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Judge Dredd: Toxic #3 (IDW Publishing) Comic Review

    Ian Jane

  • Judge Dredd: Toxic #3 (IDW Publishing) Comic Review

    Judge Dredd: Toxic #3 (IDW Publishing) Comic Review
    Released by: IDW Publishing
    Released on: November 21st, 2018.
    Written by: Paul Jenkins
    Illustrated by: Marco Castiello
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    “After anti-alien extremists attacked the cast sewer system beneath Mega-City One known as the Spillover, conditions in the city are deteriorating fast. Desperate to contain the literal shit-storm, Judges Dredd and Anderson are searching for any remaining Scrubbers, whose alien symbiotes make them the only people who can survive the toxic conditions beneath the streets. However, when they finally locate one hiding out in Wilf Zaha block, the Anti-Alien League strikes, escalating the situation into an all-out Block War!”

    And a block war it is in the Mid-Central area of Mega-City One, atop 'a subterranean supervolacano ready to erupt.' Those above ground really have no idea what's happening in the sewers beneath them or how their lives are in legitimate danger because of it. Transportation is shut down, pumice spits up from below and the Judges try to contain the situation before it inevitably gets worse. Ordinance workers do what they can to clean up the skies, hoping to give the populace clean air to breath, but it's a lost cause and the expected rain due to arrive soon will bring acid down on the city, making a terrible situation so much worse.

    Outside the block war, Judges Dredd, Anderson and Scammon meet with the mysterious Mr. Pheta, the 'body modifier to the stars.' They're hoping he can provide them information on the whereabouts of the offworlders needed to set all of this right again - and it just so happens that he does. As they head down to his lab, Pheta explains to Dredd how everything is on the up and up with his business… for the most part. Before Pheta can give Dredd some much needed info, he's shot dead by some men in a truck. Dredd and Anderson commandeer a cab and follow, eventually catching up with and taking care of the assassins.

    From there, they head back to the lab to examine the 'blender' specimens obtained from Pheta's workshop. Here, Anderson scans them and learns what they do and how they do it, and how they're key to life in many ways the average human just won't understand - and that there are more of them alive in the Spillover. As Dredd, Scammon and Anderson (with some help from the Blenders) prepare to go seven hundred meters into the bowels of the city, Spencer Richards, the leader of the Anti-Alien League, goes on television to speak out against the 'fake media' and fear monger by waving a gun around.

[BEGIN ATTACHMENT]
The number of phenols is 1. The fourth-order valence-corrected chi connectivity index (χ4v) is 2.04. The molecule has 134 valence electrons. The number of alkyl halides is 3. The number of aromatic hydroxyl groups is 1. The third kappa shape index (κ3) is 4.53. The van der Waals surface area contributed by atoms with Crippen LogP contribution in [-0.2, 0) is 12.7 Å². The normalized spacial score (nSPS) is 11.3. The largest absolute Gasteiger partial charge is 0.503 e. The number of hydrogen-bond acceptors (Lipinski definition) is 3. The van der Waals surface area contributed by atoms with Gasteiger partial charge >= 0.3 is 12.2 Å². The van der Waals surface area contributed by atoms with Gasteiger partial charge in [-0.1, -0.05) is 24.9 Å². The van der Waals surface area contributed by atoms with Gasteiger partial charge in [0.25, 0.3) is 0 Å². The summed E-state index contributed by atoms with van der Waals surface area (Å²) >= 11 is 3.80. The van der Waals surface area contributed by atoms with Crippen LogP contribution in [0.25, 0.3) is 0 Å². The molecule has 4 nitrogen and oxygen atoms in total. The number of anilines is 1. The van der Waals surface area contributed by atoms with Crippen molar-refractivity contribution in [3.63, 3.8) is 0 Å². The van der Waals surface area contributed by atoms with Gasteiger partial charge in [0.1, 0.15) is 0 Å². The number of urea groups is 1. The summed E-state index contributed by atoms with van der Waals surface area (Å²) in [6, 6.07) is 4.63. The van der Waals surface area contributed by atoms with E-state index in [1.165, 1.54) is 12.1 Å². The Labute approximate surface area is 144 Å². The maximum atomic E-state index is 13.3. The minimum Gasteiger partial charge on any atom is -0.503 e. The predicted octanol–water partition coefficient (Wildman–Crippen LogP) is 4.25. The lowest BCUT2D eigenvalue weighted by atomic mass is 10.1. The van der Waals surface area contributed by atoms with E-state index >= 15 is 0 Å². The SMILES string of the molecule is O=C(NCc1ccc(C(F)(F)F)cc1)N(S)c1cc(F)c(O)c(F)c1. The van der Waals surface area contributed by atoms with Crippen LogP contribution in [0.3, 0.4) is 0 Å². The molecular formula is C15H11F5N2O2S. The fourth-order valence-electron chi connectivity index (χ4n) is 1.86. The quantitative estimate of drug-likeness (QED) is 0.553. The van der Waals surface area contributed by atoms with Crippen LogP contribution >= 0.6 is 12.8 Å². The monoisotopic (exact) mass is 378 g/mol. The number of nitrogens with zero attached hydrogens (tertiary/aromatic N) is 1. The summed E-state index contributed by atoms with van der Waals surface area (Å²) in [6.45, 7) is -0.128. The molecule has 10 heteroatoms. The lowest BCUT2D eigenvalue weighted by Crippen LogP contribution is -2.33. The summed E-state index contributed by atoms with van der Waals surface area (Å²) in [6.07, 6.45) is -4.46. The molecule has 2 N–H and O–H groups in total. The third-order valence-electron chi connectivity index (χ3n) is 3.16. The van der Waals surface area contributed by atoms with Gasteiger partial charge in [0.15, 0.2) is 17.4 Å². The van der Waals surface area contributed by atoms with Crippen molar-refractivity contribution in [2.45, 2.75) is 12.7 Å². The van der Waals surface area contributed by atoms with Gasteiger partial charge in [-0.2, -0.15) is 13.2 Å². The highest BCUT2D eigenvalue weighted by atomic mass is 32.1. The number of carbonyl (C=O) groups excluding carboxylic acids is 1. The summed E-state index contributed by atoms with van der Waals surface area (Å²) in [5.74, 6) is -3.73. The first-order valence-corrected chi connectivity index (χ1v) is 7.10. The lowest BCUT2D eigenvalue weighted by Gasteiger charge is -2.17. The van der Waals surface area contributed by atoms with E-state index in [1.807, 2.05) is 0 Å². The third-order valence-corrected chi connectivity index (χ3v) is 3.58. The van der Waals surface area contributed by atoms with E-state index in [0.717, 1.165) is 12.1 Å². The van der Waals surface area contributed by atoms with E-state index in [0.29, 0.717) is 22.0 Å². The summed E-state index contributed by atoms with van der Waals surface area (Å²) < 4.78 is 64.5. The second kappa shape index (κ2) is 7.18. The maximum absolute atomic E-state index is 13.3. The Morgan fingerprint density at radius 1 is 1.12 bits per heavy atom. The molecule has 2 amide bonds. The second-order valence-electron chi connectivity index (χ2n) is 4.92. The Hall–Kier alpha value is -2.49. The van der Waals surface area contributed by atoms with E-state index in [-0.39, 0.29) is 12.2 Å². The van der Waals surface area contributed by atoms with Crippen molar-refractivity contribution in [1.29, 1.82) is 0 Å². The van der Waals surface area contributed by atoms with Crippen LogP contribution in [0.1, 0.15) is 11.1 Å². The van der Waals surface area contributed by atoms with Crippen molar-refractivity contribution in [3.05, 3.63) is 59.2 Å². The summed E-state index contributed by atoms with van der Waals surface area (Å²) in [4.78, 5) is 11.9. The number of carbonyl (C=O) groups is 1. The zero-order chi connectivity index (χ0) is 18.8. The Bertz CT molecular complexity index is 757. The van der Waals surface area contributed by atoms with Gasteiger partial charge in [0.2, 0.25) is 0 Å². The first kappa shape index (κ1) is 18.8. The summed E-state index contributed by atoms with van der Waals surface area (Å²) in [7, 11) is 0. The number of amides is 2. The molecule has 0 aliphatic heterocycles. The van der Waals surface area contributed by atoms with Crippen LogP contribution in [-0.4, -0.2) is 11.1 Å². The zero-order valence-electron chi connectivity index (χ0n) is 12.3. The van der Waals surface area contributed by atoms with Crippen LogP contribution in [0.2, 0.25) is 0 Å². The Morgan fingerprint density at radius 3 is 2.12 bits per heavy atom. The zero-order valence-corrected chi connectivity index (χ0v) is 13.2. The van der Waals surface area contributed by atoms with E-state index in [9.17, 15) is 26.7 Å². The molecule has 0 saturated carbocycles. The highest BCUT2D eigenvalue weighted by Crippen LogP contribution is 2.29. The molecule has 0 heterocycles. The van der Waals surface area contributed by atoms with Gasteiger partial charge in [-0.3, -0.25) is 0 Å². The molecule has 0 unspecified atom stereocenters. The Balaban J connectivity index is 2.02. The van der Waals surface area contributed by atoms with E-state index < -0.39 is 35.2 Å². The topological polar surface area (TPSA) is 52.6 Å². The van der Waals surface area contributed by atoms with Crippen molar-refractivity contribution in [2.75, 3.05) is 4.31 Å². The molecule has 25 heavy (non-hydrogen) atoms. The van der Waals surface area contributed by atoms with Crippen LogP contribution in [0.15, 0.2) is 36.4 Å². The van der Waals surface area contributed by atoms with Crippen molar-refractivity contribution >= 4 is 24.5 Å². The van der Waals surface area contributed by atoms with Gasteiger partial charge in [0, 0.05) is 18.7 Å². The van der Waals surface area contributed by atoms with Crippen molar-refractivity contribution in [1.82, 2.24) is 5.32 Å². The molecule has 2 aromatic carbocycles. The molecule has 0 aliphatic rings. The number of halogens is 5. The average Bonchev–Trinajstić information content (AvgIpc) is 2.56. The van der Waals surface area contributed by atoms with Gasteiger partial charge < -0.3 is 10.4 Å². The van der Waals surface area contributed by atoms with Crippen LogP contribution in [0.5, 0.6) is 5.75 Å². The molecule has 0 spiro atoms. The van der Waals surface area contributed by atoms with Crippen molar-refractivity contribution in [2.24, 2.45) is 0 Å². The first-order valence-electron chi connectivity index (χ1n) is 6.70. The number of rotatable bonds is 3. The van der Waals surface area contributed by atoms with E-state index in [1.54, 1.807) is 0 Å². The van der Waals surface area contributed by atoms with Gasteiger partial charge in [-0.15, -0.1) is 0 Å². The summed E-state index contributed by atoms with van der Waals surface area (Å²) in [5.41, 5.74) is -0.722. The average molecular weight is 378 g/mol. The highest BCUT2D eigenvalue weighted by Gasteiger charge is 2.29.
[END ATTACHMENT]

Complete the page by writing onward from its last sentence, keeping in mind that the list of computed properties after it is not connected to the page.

“Wear your prejudice as a badge of courage.”

    Sigh. This one hits a little too close to home at times. Jenkins' script is clever and poignant, taking some well-deserved pot shots at the current occupier of the Oval Office's tendency to manufacture crisis and use fear and hatred as a political tool. He works this into a tense and engaging story, of course, but it does serve as a depressing reminder of how a certain faction of modern American politics can and does use anti-immigrant rhetoric for political and financial gain. When the human element is meaningless to those with power, it's not so hard to see this story not so much as a work of politically satirical sci-fi/action but as a warning sign. Now that I'm off the soapbox, however, as far as the entertainment factor is concerned, this is a fun read. The humor inherent in the best Dredd stories is here and the script builds tension nicely. The dialogue, the back and forth, between Dredd, Scammon and Anderson is genuinely funny in spots while the mystery behind what's really happened to the Blenders keeps us engaged in where all of this is headed. The book is well-written.

    Marco Castiello, co-inker Vincenzo Acunzo and colorist Jason Millet do a nice job on the artwork. While Dredd could look a little surlier than he does here, his trademark scowl is here and there's nice detail in the backgrounds of pretty much every panel. The colors are well-done, really bringing home the sickness of the interiors of the sewers and doing a nice job of bringing the explosions in the block war panels to life. Characters 'move' well and there's a good flow to the way that all of this is laid out.

    With one issue left, the big finish is only a month away - and, as you might guess, this issue ends on a pretty big cliffhanger, meaning that if you've enjoyed the story line this far, you're going to want to grab the fourth and final chapter to see how it ends. So far, this series (like most of IDW's Dredd books) has been rock solid.

    Oh, and it's nice to see a full page memorial to the late, great Carlos Ezquerra in the back pages of this issue. Clearly, without him, this book wouldn't be here and it's a fitting tribute to an important artist.

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